According to Carvey, one study showed that by using ActiSaf® live yeast probiotic, daily dry matter intake increased by 2.5 percent, dry matter feed efficiency increased by 3.7 percent and tended to improve rumen pH (6.67 vs. 6.54).
A second study included 32 head of crossbred heifers selected from111 head that had been on feed at a commercial feedyard for 50 days. The heifers weighed approximately 618 pounds. Half of the cattle had been consuming a normal feedlot diet (Controls), while the other half had been consuming the control diet plus a combination of ActiSaf® live yeast plus Safmannan, a premium yeast fraction. This combination is called OptiSaf® Beef. The 32 heifers were shipped to a USDA research facility about 10 miles away and after acclimating to the facility, blood was collected, and water intakes were recorded during thermoneutral conditions. Then the cattle were subjected to moderately severe heat stress conditions for several days. OptiSaf® Beef heifers did, in fact, handle the negative effects of heat stress better than the other group of heifers, showing the following results:
• Increased water intake (~1.5 gallons/hd/da)
• Reduced body temperature
• Tended to have reduced respiration rate (less stress)
• Tended to have less serum cholesterol (indicator of less stress)
Cravey is excited about the results of these livestock studies. “At Phileo Lesaffre Animal Care, we are dedicated to defining the best use of our branded products, including various strains, and proprietary combinations of products, in specific dosages that can help producers produce healthy animals with predictable performances. Our North American team of regional sales managers are seasoned professionals that have a tremendous amount of field experience. The North American technical group interacts with our global counterparts to determine the best field implementation of our branded products for farmers and ranchers. We welcome any questions producers may have about our company and branded products.”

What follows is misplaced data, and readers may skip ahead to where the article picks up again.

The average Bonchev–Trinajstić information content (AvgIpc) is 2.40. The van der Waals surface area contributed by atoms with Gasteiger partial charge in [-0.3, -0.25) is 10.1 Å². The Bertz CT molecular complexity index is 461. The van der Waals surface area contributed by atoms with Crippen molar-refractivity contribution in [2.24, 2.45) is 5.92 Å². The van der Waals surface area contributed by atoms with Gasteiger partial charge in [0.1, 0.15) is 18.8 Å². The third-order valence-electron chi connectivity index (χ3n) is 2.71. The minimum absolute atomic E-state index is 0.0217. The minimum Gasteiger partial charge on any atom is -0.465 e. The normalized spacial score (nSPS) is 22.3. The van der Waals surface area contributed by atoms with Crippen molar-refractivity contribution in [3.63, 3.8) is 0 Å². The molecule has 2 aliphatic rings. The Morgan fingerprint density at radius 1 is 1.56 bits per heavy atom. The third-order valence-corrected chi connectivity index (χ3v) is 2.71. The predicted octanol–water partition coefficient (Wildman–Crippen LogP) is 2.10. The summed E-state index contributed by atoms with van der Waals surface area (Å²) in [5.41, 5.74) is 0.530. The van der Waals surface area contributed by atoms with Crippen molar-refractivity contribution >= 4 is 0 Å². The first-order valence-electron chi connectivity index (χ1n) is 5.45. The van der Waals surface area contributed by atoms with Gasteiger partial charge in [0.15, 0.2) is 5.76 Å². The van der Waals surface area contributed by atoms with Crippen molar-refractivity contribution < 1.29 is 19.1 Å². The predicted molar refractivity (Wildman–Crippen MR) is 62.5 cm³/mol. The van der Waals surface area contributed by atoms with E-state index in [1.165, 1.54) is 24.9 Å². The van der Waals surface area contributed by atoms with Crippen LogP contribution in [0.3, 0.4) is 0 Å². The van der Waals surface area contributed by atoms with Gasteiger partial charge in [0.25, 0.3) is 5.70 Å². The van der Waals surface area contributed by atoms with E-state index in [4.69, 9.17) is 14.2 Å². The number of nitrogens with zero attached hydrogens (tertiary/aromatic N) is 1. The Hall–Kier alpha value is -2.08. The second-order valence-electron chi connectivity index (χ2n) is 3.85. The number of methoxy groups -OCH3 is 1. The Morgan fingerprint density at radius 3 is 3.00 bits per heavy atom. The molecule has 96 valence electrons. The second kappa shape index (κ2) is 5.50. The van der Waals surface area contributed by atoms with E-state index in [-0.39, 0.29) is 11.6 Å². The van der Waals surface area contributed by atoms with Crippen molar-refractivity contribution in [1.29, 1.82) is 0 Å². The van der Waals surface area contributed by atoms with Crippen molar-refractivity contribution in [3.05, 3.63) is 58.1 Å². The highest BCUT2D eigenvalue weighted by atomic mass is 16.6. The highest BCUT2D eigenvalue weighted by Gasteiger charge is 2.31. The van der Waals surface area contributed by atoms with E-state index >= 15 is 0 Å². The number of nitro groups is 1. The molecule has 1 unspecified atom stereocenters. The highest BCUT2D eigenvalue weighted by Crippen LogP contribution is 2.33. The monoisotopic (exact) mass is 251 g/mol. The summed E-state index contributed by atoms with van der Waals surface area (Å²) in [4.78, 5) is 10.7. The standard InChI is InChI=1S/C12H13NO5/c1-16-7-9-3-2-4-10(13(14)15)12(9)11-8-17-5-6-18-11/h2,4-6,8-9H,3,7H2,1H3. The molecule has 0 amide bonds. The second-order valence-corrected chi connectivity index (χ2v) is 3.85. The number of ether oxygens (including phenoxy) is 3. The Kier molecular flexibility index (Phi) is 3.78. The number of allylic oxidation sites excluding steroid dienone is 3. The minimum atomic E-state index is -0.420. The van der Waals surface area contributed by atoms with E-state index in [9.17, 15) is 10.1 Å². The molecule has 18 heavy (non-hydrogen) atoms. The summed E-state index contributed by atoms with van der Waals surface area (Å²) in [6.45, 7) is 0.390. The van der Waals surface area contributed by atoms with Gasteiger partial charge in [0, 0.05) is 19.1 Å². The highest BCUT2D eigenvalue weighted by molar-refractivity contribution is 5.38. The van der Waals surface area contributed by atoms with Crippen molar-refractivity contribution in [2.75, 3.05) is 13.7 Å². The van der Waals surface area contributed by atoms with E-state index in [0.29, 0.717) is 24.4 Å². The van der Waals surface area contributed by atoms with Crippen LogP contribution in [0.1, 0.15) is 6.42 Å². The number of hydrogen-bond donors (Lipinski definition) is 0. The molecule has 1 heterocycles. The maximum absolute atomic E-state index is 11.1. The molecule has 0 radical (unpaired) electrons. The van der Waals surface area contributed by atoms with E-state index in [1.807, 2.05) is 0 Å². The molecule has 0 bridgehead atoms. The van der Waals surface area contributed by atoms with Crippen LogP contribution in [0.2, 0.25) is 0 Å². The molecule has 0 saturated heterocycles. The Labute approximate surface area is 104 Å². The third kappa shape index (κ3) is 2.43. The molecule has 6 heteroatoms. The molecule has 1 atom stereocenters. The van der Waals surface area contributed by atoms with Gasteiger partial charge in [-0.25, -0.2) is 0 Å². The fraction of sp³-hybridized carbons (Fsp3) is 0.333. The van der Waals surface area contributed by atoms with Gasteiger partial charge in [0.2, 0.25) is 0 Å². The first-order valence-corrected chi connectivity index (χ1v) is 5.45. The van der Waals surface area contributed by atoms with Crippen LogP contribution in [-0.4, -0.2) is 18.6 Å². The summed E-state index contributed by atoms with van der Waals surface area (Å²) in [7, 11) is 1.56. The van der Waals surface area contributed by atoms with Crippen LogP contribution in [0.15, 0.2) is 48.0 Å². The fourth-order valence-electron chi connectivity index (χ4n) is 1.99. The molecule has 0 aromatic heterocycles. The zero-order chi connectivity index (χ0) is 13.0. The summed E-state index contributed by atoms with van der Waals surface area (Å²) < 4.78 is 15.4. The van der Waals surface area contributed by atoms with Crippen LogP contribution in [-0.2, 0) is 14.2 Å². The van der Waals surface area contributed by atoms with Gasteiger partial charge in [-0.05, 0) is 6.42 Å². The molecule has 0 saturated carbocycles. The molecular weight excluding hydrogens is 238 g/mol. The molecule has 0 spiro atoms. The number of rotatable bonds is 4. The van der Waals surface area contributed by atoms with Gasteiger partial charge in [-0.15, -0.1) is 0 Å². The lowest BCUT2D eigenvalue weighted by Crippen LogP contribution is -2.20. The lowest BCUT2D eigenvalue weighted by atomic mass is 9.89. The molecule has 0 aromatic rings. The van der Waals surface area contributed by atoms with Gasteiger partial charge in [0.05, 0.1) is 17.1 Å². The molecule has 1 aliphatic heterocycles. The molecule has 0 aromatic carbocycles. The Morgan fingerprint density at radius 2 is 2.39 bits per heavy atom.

Ward adds that the research and field studies are ongoing, and he believes that continuing to improve cowherd management by using practices based on evidence-based solutions will help maximize the health and well being of cattle and minimize the effects of heat stress. “At Phileo Lesaffre Animal Care, we have both the research and products to help ensure animal health and producer profitability.”
Producers wanting to learn more about products can go to their local feed supplier and ask for Phileo Lesaffre Animal Care products by name or can contact the company through the website at www.phileo-lesaffre.com.